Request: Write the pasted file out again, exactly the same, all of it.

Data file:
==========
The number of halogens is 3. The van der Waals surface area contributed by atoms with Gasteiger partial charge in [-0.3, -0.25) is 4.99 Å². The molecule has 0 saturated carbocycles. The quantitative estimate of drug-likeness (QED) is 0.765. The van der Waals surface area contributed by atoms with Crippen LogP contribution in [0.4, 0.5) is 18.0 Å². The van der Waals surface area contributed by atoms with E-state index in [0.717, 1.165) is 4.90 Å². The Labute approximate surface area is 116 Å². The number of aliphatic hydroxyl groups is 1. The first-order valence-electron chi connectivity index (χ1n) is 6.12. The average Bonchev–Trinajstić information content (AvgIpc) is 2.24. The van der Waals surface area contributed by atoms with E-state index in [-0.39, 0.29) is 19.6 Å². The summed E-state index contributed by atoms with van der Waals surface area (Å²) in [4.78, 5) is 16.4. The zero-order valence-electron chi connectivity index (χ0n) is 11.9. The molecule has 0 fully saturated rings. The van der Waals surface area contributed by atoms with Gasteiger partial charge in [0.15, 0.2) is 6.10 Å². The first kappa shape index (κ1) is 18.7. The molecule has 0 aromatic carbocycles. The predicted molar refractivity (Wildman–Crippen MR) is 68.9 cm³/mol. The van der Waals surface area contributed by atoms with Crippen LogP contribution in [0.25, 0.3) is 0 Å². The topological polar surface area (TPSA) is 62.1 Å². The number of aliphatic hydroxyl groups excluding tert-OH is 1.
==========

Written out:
The number of halogens is 3. The van der Waals surface area contributed by atoms with Gasteiger partial charge in [-0.3, -0.25) is 4.99 Å². The molecule has 0 saturated carbocycles. The quantitative estimate of drug-likeness (QED) is 0.765. The van der Waals surface area contributed by atoms with Crippen LogP contribution in [0.4, 0.5) is 18.0 Å². The van der Waals surface area contributed by atoms with E-state index in [0.717, 1.165) is 4.90 Å². The Labute approximate surface area is 116 Å². The number of aliphatic hydroxyl groups is 1. The first-order valence-electron chi connectivity index (χ1n) is 6.12. The average Bonchev–Trinajstić information content (AvgIpc) is 2.24. The van der Waals surface area contributed by atoms with E-state index in [-0.39, 0.29) is 19.6 Å². The summed E-state index contributed by atoms with van der Waals surface area (Å²) in [4.78, 5) is 16.4. The zero-order valence-electron chi connectivity index (χ0n) is 11.9. The molecule has 0 fully saturated rings. The van der Waals surface area contributed by atoms with Gasteiger partial charge in [0.15, 0.2) is 6.10 Å². The first kappa shape index (κ1) is 18.7. The molecule has 0 aromatic carbocycles. The predicted molar refractivity (Wildman–Crippen MR) is 68.9 cm³/mol. The van der Waals surface area contributed by atoms with Crippen LogP contribution in [0.25, 0.3) is 0 Å². The topological polar surface area (TPSA) is 62.1 Å². The number of aliphatic hydroxyl groups excluding tert-OH is 1.